Monday, November 26, 2007

No lasting city

Today, I read an essay by Paul Graham, a fairly well-known venture capitalist, entitled "Stuff" (Go read it, it's pretty short, and my post will be here when you get back), and it tied in with a chain of other thoughts that I have been having lately. I've been thinking about my stuff... partly because I'm going to have to move stuff home over break, partly because I have a box of stuff that I want to get sent over and that's expensive, partly because I don't have a lot of stuff here, but also because I want more stuff. I want more books, I want more music, I want more computer games, and I really want the lunch stand here to find the chocolate muffins so I can consume them greedily after lunch.

I think, to a certain extent, nearly everyone wants more stuff. It's our unfortunate, fallen human nature, to search for ways to find fulfillment. To different people, the amorphous concept of 'stuff' is different. To some, it may be actual physical objects, more books, a nicer car, a fancy house, furniture, collected items. To some, it may be a set of circumstances, like an enjoyable job, the success of a project, a fun vacation. To some, it may be external fulfillment, like being praised for accomplishments, a favorite sports team winning a championship, a political candidate being elected. To some, it may be a set of relationships with friends and family. Finally, to others, it might be a collection of knowledge or philosophies about life. If we abstract 'stuff' away from merely physical objects, we are left with all sorts of ways that stuff can overtake us.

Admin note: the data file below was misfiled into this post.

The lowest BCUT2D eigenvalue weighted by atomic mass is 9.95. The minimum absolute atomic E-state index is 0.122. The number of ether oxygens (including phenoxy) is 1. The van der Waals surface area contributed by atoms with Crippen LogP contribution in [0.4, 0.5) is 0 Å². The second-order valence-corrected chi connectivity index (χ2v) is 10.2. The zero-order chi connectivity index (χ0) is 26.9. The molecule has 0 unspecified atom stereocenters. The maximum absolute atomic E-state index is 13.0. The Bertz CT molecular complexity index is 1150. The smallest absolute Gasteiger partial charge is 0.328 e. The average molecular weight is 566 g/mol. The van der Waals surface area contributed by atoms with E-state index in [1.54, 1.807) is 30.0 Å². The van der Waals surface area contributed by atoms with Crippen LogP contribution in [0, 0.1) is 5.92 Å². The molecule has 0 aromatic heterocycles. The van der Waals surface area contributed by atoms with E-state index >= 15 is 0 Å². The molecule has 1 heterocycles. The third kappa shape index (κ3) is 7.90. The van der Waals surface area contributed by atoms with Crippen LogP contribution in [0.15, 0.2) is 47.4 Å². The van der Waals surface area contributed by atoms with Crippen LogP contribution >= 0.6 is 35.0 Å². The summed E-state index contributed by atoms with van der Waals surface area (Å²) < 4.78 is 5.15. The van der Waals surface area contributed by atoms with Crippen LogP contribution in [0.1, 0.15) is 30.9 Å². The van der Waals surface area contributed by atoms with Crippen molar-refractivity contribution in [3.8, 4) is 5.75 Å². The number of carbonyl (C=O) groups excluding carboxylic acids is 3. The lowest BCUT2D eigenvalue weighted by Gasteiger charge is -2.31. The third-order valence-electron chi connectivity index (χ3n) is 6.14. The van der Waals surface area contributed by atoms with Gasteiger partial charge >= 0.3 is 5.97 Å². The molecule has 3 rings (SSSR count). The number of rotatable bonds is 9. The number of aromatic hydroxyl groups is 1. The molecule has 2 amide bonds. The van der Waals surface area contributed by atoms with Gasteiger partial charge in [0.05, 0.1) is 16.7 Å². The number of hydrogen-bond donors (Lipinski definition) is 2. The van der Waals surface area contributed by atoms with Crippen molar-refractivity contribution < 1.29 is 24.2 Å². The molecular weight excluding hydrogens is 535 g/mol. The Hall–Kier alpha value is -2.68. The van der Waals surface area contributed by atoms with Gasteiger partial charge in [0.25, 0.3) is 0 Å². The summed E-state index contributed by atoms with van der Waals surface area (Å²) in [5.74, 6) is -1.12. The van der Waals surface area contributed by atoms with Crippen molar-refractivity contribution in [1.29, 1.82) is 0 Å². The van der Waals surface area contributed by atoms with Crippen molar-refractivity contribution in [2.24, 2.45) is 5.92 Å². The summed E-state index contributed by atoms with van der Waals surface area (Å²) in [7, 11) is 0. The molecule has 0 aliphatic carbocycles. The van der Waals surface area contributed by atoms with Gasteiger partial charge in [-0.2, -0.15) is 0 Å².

Is all our 'stuff' necessary? I find myself wondering more and more every day about the stuff that I have. About my physical possessions (most of which are in a different country, and I probably wouldn't miss if I lost them all.), about my circumstances (which I just can't bring myself to describe as challenging or tough), about external fulfillment (Go Wildcats Basketball!), about relationships (which I find increasingly complicated as I grow older, and have had to form new ones rapidly in a new place), about my knowledge or philosophies (which are definitely incomplete and not as satisfactory as I would like), all these things which tie me down and weigh me to this world. I like my stuff, with some exceptions. But to hold onto them? The physical possessions I definitely am growing less attached to, even though it would bother me to lose my computer and all the accumulated data on my hard drives, I really can't think of many other physical possessions that are irreplaceable. Circumstances, I find wanting to grow more and more comfortable with their fluidity, even though I'm not totally comfortable yet. External fulfillment, I've never been too attached to. Relationships are growing and changing for me in ways while I am here that I'm not entirely comfortable with (the distance from the established and the closeness of the developing can be a tension at times), and my knowledge and philosophies just don't seem to suffice for long term benefits.